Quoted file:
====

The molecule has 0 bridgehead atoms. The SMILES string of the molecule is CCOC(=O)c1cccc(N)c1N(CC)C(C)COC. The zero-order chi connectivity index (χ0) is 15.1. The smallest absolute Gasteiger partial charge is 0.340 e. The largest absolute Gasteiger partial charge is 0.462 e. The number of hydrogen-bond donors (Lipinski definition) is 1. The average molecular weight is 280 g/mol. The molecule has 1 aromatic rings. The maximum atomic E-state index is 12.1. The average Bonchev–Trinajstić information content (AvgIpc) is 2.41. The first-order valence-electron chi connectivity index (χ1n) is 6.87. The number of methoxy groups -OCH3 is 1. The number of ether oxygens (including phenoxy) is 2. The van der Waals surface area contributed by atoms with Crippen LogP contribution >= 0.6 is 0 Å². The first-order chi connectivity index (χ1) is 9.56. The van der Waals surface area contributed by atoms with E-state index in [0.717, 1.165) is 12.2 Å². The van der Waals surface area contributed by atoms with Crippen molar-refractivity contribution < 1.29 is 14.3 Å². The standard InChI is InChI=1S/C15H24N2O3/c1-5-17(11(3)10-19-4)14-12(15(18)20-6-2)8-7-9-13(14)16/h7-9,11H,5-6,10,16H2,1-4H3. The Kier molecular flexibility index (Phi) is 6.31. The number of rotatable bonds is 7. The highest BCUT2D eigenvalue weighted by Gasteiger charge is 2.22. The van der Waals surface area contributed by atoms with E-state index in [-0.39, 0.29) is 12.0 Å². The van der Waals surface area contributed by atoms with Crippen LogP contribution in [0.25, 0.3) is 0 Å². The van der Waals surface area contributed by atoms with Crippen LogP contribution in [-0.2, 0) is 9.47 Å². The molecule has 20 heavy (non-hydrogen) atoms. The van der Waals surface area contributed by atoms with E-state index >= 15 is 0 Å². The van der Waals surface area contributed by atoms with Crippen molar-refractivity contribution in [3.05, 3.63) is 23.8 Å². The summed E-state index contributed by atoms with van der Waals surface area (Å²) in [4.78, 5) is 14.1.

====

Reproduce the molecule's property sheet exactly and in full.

The molecule has 0 bridgehead atoms. The SMILES string of the molecule is CCOC(=O)c1cccc(N)c1N(CC)C(C)COC. The zero-order chi connectivity index (χ0) is 15.1. The smallest absolute Gasteiger partial charge is 0.340 e. The largest absolute Gasteiger partial charge is 0.462 e. The number of hydrogen-bond donors (Lipinski definition) is 1. The average molecular weight is 280 g/mol. The molecule has 1 aromatic rings. The maximum atomic E-state index is 12.1. The average Bonchev–Trinajstić information content (AvgIpc) is 2.41. The first-order valence-electron chi connectivity index (χ1n) is 6.87. The number of methoxy groups -OCH3 is 1. The number of ether oxygens (including phenoxy) is 2. The van der Waals surface area contributed by atoms with Crippen LogP contribution >= 0.6 is 0 Å². The first-order chi connectivity index (χ1) is 9.56. The van der Waals surface area contributed by atoms with E-state index in [0.717, 1.165) is 12.2 Å². The van der Waals surface area contributed by atoms with Crippen molar-refractivity contribution < 1.29 is 14.3 Å². The standard InChI is InChI=1S/C15H24N2O3/c1-5-17(11(3)10-19-4)14-12(15(18)20-6-2)8-7-9-13(14)16/h7-9,11H,5-6,10,16H2,1-4H3. The Kier molecular flexibility index (Phi) is 6.31. The number of rotatable bonds is 7. The highest BCUT2D eigenvalue weighted by Gasteiger charge is 2.22. The van der Waals surface area contributed by atoms with E-state index in [-0.39, 0.29) is 12.0 Å². The van der Waals surface area contributed by atoms with Crippen LogP contribution in [0.25, 0.3) is 0 Å². The van der Waals surface area contributed by atoms with Crippen LogP contribution in [-0.2, 0) is 9.47 Å². The molecule has 20 heavy (non-hydrogen) atoms. The van der Waals surface area contributed by atoms with E-state index >= 15 is 0 Å². The van der Waals surface area contributed by atoms with Crippen molar-refractivity contribution in [3.05, 3.63) is 23.8 Å². The summed E-state index contributed by atoms with van der Waals surface area (Å²) in [4.78, 5) is 14.1.